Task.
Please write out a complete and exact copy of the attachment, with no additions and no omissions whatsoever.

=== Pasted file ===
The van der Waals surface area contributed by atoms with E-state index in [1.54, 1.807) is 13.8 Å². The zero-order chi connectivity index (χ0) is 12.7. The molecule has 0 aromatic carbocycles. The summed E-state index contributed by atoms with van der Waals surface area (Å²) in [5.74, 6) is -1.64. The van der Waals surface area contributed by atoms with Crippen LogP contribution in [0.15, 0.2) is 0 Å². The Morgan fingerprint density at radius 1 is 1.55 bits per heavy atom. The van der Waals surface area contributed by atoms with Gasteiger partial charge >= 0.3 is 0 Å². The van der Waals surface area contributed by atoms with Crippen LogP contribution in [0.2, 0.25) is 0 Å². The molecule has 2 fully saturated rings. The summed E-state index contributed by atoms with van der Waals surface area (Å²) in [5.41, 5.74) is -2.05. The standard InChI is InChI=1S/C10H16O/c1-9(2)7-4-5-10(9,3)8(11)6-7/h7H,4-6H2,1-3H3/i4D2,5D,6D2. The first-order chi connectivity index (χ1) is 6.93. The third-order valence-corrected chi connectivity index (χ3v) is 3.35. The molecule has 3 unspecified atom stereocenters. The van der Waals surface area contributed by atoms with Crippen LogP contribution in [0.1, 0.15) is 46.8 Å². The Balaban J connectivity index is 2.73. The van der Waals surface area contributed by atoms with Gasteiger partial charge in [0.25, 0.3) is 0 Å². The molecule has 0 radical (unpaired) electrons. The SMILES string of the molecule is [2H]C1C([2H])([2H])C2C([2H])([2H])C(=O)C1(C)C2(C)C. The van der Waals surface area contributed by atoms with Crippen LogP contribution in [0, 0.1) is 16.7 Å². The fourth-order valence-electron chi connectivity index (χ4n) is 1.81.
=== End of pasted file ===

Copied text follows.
The van der Waals surface area contributed by atoms with E-state index in [1.54, 1.807) is 13.8 Å². The zero-order chi connectivity index (χ0) is 12.7. The molecule has 0 aromatic carbocycles. The summed E-state index contributed by atoms with van der Waals surface area (Å²) in [5.74, 6) is -1.64. The van der Waals surface area contributed by atoms with Crippen LogP contribution in [0.15, 0.2) is 0 Å². The Morgan fingerprint density at radius 1 is 1.55 bits per heavy atom. The van der Waals surface area contributed by atoms with Gasteiger partial charge >= 0.3 is 0 Å². The van der Waals surface area contributed by atoms with Crippen LogP contribution in [0.2, 0.25) is 0 Å². The molecule has 2 fully saturated rings. The summed E-state index contributed by atoms with van der Waals surface area (Å²) in [5.41, 5.74) is -2.05. The standard InChI is InChI=1S/C10H16O/c1-9(2)7-4-5-10(9,3)8(11)6-7/h7H,4-6H2,1-3H3/i4D2,5D,6D2. The first-order chi connectivity index (χ1) is 6.93. The third-order valence-corrected chi connectivity index (χ3v) is 3.35. The molecule has 3 unspecified atom stereocenters. The van der Waals surface area contributed by atoms with Crippen LogP contribution in [0.1, 0.15) is 46.8 Å². The Balaban J connectivity index is 2.73. The van der Waals surface area contributed by atoms with Gasteiger partial charge in [0.25, 0.3) is 0 Å². The molecule has 0 radical (unpaired) electrons. The SMILES string of the molecule is [2H]C1C([2H])([2H])C2C([2H])([2H])C(=O)C1(C)C2(C)C. The van der Waals surface area contributed by atoms with Crippen LogP contribution in [0, 0.1) is 16.7 Å². The fourth-order valence-electron chi connectivity index (χ4n) is 1.81.